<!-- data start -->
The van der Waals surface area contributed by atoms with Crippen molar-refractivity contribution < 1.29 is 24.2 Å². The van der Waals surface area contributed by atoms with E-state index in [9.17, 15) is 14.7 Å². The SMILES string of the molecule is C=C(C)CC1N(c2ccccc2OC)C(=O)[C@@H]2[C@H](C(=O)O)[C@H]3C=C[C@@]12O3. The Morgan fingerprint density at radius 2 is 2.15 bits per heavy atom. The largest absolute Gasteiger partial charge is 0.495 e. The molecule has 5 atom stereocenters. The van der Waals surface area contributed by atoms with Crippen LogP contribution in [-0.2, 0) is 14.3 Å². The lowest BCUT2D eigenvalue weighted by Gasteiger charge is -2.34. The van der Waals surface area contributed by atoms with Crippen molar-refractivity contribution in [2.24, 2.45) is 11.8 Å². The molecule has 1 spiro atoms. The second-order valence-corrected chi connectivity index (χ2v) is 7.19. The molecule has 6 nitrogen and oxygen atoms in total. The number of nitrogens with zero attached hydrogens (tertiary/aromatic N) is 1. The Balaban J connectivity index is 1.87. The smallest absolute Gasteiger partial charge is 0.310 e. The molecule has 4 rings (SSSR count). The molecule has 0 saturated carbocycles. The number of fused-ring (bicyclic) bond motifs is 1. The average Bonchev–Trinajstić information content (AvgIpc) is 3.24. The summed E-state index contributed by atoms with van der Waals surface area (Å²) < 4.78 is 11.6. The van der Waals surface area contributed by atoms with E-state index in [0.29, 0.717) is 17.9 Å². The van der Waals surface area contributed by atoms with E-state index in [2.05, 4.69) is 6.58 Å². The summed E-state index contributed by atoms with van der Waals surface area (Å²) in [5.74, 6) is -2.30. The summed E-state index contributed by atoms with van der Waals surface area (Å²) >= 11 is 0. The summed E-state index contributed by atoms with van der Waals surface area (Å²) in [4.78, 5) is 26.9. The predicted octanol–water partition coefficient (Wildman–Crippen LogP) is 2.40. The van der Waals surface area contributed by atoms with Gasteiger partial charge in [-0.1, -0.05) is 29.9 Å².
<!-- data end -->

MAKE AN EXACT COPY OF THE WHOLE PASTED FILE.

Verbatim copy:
The van der Waals surface area contributed by atoms with Crippen molar-refractivity contribution < 1.29 is 24.2 Å². The van der Waals surface area contributed by atoms with E-state index in [9.17, 15) is 14.7 Å². The SMILES string of the molecule is C=C(C)CC1N(c2ccccc2OC)C(=O)[C@@H]2[C@H](C(=O)O)[C@H]3C=C[C@@]12O3. The Morgan fingerprint density at radius 2 is 2.15 bits per heavy atom. The largest absolute Gasteiger partial charge is 0.495 e. The molecule has 5 atom stereocenters. The van der Waals surface area contributed by atoms with Crippen LogP contribution in [-0.2, 0) is 14.3 Å². The lowest BCUT2D eigenvalue weighted by Gasteiger charge is -2.34. The van der Waals surface area contributed by atoms with Crippen molar-refractivity contribution in [2.24, 2.45) is 11.8 Å². The molecule has 1 spiro atoms. The second-order valence-corrected chi connectivity index (χ2v) is 7.19. The molecule has 6 nitrogen and oxygen atoms in total. The number of nitrogens with zero attached hydrogens (tertiary/aromatic N) is 1. The Balaban J connectivity index is 1.87. The smallest absolute Gasteiger partial charge is 0.310 e. The molecule has 4 rings (SSSR count). The molecule has 0 saturated carbocycles. The number of fused-ring (bicyclic) bond motifs is 1. The average Bonchev–Trinajstić information content (AvgIpc) is 3.24. The summed E-state index contributed by atoms with van der Waals surface area (Å²) < 4.78 is 11.6. The van der Waals surface area contributed by atoms with E-state index in [0.29, 0.717) is 17.9 Å². The van der Waals surface area contributed by atoms with E-state index in [2.05, 4.69) is 6.58 Å². The summed E-state index contributed by atoms with van der Waals surface area (Å²) in [5.74, 6) is -2.30. The summed E-state index contributed by atoms with van der Waals surface area (Å²) >= 11 is 0. The summed E-state index contributed by atoms with van der Waals surface area (Å²) in [4.78, 5) is 26.9. The predicted octanol–water partition coefficient (Wildman–Crippen LogP) is 2.40. The van der Waals surface area contributed by atoms with Gasteiger partial charge in [-0.1, -0.05) is 29.9 Å².